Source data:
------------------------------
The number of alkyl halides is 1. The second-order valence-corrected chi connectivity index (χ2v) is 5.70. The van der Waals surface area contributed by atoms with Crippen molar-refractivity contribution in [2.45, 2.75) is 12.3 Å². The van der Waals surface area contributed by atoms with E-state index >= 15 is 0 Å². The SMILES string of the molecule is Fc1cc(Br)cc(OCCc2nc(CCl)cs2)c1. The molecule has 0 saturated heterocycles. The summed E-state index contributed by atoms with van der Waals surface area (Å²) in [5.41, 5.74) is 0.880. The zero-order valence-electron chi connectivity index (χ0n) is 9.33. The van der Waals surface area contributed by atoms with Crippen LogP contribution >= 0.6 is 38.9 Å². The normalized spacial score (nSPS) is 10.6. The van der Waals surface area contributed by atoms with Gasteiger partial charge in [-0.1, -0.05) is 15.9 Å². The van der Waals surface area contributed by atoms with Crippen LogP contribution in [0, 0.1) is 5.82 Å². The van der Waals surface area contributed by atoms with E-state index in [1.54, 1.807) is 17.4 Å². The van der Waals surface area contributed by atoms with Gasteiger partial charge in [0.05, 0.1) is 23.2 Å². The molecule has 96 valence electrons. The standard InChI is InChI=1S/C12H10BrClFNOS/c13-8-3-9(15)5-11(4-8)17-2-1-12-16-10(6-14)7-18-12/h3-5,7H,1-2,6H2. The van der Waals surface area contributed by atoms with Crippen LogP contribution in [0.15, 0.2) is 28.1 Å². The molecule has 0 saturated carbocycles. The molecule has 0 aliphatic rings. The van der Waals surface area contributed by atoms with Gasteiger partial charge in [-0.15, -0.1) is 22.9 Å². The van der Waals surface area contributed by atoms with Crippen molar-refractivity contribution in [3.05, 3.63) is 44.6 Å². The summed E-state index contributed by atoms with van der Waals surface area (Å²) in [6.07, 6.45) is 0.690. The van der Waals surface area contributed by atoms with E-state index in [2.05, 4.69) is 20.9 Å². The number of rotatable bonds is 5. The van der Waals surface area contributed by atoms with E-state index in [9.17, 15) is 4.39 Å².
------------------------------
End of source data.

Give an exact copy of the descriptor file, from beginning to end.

The number of alkyl halides is 1. The second-order valence-corrected chi connectivity index (χ2v) is 5.70. The van der Waals surface area contributed by atoms with Crippen molar-refractivity contribution in [2.45, 2.75) is 12.3 Å². The van der Waals surface area contributed by atoms with E-state index >= 15 is 0 Å². The SMILES string of the molecule is Fc1cc(Br)cc(OCCc2nc(CCl)cs2)c1. The molecule has 0 saturated heterocycles. The summed E-state index contributed by atoms with van der Waals surface area (Å²) in [5.41, 5.74) is 0.880. The zero-order valence-electron chi connectivity index (χ0n) is 9.33. The van der Waals surface area contributed by atoms with Crippen LogP contribution >= 0.6 is 38.9 Å². The normalized spacial score (nSPS) is 10.6. The van der Waals surface area contributed by atoms with Gasteiger partial charge in [-0.1, -0.05) is 15.9 Å². The van der Waals surface area contributed by atoms with Crippen LogP contribution in [0, 0.1) is 5.82 Å². The van der Waals surface area contributed by atoms with E-state index in [1.54, 1.807) is 17.4 Å². The van der Waals surface area contributed by atoms with Gasteiger partial charge in [0.05, 0.1) is 23.2 Å². The molecule has 96 valence electrons. The standard InChI is InChI=1S/C12H10BrClFNOS/c13-8-3-9(15)5-11(4-8)17-2-1-12-16-10(6-14)7-18-12/h3-5,7H,1-2,6H2. The van der Waals surface area contributed by atoms with Crippen LogP contribution in [0.15, 0.2) is 28.1 Å². The molecule has 0 saturated carbocycles. The molecule has 0 aliphatic rings. The van der Waals surface area contributed by atoms with Gasteiger partial charge in [-0.15, -0.1) is 22.9 Å². The van der Waals surface area contributed by atoms with Crippen molar-refractivity contribution in [3.05, 3.63) is 44.6 Å². The summed E-state index contributed by atoms with van der Waals surface area (Å²) in [6.07, 6.45) is 0.690. The van der Waals surface area contributed by atoms with E-state index in [2.05, 4.69) is 20.9 Å². The number of rotatable bonds is 5. The van der Waals surface area contributed by atoms with E-state index in [9.17, 15) is 4.39 Å².